If you want to use the sysprep GUI, then click on start, and paste "c:\windows\system32\sysprep\sysprep.exe" into the Start Search input box.

system_preperation_tool_3.14.jpg


Unattended Windows Setup Answer File

The unattended Windows Setup answer file, typically called Unattend.xml, is the answer file for Windows Setup that is created by using Windows System Image Manager (Windows SIM). The answer file enables the configuration of default Windows settings, as well as the addition of drivers, software updates, and other applications. The answer file enables OEMs and corporations to customize Windows Setup tasks, for example, specifying disk configuration, changing the default values for Internet Explorer, and installing additional drivers.

Note:


The single answer file replaces all the answer files that were used in previous versions of Windows (Unattend.txt, Winbom.ini, Oobeinfo.ini, and Sysprep.inf).
Windows System Image Manager

Windows System Image Manager (Windows SIM) provides you with the ability to customize Windows images. Windows SIM enables you to customize the settings in a Windows image. Based on your configurations, you can create an unattended Windows Setup answer file, typically called Unattend.xml. This answer file is used during Windows Setup to apply your configurations to Windows. In the answer file, you can specify changes to default operating system components and add additional software, such as out-of-box drivers or product updates.


Limitations of Sysprep


Sysprep has the following limitations:

* You must use only the version of Sysprep that is installed with the Windows image that you intend to configure. Sysprep is installed with every version of Windows and must always be run from the %WINDIR%\system32\sysprep directory.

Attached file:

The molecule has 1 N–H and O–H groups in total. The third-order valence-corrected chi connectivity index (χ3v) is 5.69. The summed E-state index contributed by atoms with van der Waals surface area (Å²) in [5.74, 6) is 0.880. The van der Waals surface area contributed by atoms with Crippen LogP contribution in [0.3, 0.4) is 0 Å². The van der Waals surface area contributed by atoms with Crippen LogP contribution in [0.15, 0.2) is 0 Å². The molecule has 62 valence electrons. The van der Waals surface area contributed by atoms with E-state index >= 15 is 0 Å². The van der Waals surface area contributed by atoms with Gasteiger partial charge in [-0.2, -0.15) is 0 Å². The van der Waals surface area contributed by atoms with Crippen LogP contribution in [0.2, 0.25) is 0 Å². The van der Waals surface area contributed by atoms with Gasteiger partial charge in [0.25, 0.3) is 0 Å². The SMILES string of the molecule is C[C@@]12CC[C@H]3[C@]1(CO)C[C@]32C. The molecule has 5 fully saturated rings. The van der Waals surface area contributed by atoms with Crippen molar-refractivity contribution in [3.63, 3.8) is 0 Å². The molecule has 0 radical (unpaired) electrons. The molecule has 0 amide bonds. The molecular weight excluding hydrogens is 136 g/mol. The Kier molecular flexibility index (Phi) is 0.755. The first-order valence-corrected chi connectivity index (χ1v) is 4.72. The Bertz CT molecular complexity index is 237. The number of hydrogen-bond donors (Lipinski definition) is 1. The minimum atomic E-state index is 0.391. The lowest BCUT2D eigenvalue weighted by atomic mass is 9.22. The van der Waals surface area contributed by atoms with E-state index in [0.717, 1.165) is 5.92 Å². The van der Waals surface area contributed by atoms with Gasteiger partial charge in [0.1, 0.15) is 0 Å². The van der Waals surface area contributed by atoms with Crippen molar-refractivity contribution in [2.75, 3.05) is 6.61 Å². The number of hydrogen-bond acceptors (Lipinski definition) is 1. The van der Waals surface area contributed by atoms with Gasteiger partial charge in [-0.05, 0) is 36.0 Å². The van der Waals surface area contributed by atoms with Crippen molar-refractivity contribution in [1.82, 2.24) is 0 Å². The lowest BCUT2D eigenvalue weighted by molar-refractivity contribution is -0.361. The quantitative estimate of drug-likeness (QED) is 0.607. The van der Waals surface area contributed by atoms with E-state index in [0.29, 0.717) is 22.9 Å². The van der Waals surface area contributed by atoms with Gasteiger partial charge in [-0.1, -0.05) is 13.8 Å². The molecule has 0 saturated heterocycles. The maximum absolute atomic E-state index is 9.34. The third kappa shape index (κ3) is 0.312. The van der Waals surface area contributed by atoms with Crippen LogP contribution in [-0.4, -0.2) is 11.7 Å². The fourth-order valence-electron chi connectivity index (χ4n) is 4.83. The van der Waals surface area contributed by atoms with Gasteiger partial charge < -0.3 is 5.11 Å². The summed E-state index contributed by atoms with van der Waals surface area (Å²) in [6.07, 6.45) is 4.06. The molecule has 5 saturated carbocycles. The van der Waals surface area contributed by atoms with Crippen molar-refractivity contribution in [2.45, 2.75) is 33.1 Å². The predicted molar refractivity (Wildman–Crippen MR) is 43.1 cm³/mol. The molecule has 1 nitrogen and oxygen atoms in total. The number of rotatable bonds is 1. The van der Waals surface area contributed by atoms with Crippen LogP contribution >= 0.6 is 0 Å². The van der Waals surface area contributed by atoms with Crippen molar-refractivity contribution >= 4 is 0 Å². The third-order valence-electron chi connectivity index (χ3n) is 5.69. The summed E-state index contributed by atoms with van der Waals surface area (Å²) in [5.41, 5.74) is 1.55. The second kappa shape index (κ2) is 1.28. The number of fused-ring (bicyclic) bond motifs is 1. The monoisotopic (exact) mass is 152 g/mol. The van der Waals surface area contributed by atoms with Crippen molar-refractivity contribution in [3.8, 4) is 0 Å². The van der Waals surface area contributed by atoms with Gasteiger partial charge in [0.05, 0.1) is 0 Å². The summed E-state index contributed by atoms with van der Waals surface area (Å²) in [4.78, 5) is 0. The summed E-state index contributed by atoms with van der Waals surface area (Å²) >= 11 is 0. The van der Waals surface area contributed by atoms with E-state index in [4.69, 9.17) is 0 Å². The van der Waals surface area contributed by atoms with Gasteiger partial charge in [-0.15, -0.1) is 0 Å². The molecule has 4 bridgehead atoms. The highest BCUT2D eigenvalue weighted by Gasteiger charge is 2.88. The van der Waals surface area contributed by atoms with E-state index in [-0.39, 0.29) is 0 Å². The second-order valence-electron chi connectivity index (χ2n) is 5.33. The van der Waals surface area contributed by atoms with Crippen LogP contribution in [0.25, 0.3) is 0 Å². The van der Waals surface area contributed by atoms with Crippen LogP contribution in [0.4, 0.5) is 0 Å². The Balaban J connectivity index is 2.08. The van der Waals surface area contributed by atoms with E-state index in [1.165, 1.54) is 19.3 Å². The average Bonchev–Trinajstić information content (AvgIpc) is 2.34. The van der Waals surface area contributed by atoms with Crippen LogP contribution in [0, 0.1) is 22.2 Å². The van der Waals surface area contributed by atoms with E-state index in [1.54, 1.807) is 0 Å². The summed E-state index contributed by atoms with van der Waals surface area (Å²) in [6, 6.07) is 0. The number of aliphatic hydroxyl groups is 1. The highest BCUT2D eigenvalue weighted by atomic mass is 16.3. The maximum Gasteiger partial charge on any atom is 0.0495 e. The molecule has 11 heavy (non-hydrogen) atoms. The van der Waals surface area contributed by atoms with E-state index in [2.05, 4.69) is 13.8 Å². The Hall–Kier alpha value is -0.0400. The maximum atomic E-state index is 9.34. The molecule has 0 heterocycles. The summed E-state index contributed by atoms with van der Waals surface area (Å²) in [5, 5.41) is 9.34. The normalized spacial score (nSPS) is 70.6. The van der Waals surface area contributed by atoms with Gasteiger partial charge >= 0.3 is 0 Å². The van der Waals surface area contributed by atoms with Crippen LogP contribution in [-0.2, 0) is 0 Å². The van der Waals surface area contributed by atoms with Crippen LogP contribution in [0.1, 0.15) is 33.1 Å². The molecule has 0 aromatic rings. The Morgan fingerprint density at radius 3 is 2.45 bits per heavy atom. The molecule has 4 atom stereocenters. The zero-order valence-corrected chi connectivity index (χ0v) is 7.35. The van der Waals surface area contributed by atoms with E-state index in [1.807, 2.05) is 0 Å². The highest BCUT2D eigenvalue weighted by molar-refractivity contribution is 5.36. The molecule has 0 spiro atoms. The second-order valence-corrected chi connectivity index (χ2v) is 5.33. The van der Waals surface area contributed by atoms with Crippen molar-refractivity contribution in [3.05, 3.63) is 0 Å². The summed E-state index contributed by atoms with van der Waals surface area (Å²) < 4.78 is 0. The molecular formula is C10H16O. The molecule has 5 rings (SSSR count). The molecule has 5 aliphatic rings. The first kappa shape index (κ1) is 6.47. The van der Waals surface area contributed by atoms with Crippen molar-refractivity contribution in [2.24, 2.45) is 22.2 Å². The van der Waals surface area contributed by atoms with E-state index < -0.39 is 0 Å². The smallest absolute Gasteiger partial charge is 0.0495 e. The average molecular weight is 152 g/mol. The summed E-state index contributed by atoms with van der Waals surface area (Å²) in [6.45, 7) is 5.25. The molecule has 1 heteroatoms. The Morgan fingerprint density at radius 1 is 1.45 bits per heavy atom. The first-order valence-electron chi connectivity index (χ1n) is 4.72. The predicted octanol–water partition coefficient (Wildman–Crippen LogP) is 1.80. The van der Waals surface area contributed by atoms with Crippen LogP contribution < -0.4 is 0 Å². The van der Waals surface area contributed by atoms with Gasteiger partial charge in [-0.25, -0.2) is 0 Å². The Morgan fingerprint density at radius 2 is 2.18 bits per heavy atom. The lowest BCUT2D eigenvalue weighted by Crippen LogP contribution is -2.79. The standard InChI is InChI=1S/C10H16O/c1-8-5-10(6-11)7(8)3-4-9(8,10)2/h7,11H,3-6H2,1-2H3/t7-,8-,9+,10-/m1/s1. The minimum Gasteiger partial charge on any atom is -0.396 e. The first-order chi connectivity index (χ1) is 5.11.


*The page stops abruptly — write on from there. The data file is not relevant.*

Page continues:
* Sysprep must not be used on upgrade installation types. Run Sysprep only on clean installations.
* If you plan to use the imagex /apply command to apply a Windows image to a computer, the partition layout on the reference and destination computers must be identical. For example, if you capture a customized Windows image on drive D, you must always deploy that image onto drive D of the destination computer. The following list describes the partition settings that must be identical across the reference and destination computers when you use the imagex /apply command.
o The partition number where Windows Vista is installed must match.
o The partition type (primary, extended, or logical) must match.
o If the partition is set to active on the reference computer, the destination computer must also be set to active.